It seems that what my peers and I want the most in church is someone who will dig into the word, and let the text speak for itself. A common journey through the thematic messages of the 1st century Church, with background info, cross referencing and context; but not hopping from verse fragment to verse fragment to support a theme not found anywhere two or more verses are read in continuity. What we want is expository preaching.
Expository preaching (also referred to as systematic exposition) is a form of preachingScripture...Expository preaching differs from topical preaching in that the former concentrates on a specific text and discusses topics covered therein, whereas the latter concentrates on a specific topic and references texts covering the topic.
Why does expository preaching appear to be the cure for what ails us?
The seeker movement stresses the use of topical preaching in an attempt to make the Bible "relevant" to the congregation, specifically visitors with little or no recent church background. As such, expository preaching is very seldom used, and if so it may cover a book of the Bible at a very surface level (no more than 4-8 weeks total). Many verses that do not neatly fall into a topic, or where the topic (such as the Old Testament sacrificial system) is not considered "relevant" to the needs of the congregation, are thus not covered within the seeker movement.
Probably because we aren't getting a whole lot of it recently(if ever). But as I've been thinking on this, I ran across a series of articles at Out of Ur. These articles cover "The Myth of Expository Preaching." The writer obviously think expository preaching is bad, but that's really no surprise.
In reality what guides interpretation is not individual analysis of the text. It is the broad consensus interpretation for the biblical texts found in the ongoing history of church doctrine.The myth that expository preaching is more faithful to the text is simply not true. There is plenty room for all kinds of human interpretation even within expository preaching. David Fitch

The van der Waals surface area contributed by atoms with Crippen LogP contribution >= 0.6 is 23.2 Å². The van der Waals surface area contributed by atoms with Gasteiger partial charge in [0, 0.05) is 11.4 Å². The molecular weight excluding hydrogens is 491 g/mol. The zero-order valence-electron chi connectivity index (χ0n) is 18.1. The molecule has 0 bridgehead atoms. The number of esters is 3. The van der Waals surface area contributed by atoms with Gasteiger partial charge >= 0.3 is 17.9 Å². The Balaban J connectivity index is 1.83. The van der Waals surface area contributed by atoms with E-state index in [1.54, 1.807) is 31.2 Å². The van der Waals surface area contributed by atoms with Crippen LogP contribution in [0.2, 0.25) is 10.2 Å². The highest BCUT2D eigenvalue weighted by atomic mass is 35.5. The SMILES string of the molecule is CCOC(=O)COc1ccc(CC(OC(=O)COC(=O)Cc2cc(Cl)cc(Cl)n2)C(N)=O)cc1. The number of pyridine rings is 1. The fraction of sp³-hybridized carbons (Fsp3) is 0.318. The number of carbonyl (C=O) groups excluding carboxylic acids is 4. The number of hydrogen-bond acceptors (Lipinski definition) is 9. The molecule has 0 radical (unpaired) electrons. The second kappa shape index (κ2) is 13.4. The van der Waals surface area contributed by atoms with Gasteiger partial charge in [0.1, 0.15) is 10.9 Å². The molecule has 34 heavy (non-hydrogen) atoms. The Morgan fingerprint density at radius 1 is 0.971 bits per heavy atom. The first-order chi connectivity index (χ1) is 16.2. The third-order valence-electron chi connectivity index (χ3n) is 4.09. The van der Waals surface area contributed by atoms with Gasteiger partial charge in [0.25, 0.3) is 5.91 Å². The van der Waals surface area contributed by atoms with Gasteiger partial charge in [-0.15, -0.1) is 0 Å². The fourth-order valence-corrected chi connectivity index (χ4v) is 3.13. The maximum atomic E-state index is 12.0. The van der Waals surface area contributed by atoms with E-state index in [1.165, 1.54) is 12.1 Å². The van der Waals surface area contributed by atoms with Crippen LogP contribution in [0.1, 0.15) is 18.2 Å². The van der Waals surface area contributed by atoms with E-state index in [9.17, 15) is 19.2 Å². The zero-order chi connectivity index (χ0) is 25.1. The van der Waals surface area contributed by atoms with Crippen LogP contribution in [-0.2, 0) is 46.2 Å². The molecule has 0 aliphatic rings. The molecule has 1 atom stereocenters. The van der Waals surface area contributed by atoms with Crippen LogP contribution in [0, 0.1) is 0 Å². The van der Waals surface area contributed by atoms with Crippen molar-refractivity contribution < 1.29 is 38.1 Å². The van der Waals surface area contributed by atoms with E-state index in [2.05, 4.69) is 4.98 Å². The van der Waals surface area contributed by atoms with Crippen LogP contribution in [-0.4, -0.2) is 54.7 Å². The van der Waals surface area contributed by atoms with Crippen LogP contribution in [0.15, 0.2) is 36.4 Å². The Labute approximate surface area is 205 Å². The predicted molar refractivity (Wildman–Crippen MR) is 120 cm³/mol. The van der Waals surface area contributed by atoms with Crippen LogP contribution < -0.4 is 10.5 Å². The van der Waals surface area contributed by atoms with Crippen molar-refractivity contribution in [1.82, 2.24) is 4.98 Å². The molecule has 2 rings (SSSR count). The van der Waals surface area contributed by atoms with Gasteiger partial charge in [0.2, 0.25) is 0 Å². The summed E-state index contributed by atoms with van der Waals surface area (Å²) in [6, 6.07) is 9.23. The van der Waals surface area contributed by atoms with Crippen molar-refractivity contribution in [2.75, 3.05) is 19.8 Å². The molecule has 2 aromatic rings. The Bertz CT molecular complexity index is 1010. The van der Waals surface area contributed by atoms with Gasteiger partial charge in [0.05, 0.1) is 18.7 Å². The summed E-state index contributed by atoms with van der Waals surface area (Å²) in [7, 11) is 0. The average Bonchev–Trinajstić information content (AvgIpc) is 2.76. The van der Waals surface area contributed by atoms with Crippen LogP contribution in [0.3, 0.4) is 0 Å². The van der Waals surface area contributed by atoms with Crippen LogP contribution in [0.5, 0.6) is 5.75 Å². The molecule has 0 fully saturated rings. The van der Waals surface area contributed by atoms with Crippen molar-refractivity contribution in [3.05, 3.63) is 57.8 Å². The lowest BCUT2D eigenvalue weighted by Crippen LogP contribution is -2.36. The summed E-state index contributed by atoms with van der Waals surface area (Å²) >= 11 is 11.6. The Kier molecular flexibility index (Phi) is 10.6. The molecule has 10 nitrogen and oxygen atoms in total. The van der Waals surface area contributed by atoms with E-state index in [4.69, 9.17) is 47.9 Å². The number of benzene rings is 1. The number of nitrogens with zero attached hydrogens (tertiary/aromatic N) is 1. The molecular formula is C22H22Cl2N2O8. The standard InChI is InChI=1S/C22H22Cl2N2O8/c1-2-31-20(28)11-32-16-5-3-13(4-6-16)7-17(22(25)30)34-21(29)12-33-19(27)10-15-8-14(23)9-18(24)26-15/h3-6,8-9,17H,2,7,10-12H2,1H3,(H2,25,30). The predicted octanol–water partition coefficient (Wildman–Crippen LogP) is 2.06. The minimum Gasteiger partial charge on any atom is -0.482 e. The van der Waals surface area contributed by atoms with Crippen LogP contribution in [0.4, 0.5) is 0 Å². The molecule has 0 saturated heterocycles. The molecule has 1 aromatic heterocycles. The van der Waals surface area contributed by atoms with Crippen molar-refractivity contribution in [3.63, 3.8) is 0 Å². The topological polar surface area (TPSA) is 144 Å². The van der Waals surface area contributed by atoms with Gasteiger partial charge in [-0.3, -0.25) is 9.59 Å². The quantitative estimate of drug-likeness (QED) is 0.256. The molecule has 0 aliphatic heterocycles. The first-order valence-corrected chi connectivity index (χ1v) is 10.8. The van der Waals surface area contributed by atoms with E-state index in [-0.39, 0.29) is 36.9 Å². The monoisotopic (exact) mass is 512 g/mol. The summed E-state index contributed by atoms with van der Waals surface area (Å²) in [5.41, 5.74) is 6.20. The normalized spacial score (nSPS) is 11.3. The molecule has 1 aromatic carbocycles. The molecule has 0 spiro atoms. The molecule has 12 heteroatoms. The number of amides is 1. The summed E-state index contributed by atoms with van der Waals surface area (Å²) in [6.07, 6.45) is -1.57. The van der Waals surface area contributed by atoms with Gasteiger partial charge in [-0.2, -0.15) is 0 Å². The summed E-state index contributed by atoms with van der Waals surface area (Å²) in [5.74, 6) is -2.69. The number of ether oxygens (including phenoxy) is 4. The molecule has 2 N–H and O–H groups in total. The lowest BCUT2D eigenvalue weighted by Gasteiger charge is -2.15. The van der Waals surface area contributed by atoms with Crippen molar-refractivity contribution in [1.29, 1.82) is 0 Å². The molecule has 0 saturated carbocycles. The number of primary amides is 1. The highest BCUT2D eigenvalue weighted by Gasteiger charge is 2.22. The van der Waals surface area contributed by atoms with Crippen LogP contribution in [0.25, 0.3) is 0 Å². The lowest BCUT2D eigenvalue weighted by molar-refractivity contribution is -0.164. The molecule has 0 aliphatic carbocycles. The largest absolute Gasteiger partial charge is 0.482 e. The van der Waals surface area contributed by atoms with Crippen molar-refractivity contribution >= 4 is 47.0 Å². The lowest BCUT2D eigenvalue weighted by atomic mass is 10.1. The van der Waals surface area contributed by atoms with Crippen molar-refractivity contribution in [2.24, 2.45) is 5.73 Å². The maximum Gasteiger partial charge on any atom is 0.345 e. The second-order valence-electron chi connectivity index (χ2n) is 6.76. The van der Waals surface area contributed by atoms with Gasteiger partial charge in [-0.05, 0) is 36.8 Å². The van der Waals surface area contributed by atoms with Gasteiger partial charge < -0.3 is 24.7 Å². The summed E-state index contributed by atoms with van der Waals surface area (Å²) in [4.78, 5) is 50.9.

Well, he would think that. Considering that Post-Modernism loves to wave the "There is no truth" banner, what could be worse than someone getting onstage and telling others what the Truth is, and why? "Here is what they wrote, and it is meant specifically and purposefully for X. And you can find in this (passage/chapter/book) where they clarify what they mean, and if you look at another (passage/chapter/book) you'll see that the writer has mentioned the same theme, but elaborates on a specific point further."
Oh no, this will not do. What the PoMo's would rather hear is someone walking up to the front of a gathering, wringing his hands, and asking which (passage/chapter/book) the gathering as a whole would like to read. Then they would all read and interpret amongst themselves, maybe coming to a consensus based on how confortable they are with a given translation, more often than not just patting everybody on the head and telling each other how spiritual and deep they all are.(this is not actually what the writer from OoR wants, it's more in line with Solomon's Porch)Here is the bottom line: people are not stupid, and if you give them a chance and challenge them, the ones with character and potential usually rise to up and deal with it.
Now these were more noble-minded than those in Thessalonica, for they received the word with great eagerness, examining the Scriptures daily to see whether these things were so. -Acts 17:11 (nasb)Kinda weird that the Bible itself would lean toward a situation where the listener demonstrated their character by (gasp) examining what the Apostle Paul told them against the continuity of Jewish Scripture. Now this is not to say that cynical disdain should be our attitude as we listen to any discussion of Scripture, but to take the speaker at their word and point, and have the defense mechanism of regular study and meditation on those same Scriptures so that you can verify truth, discover untruth, and generally participate in your own personal walk.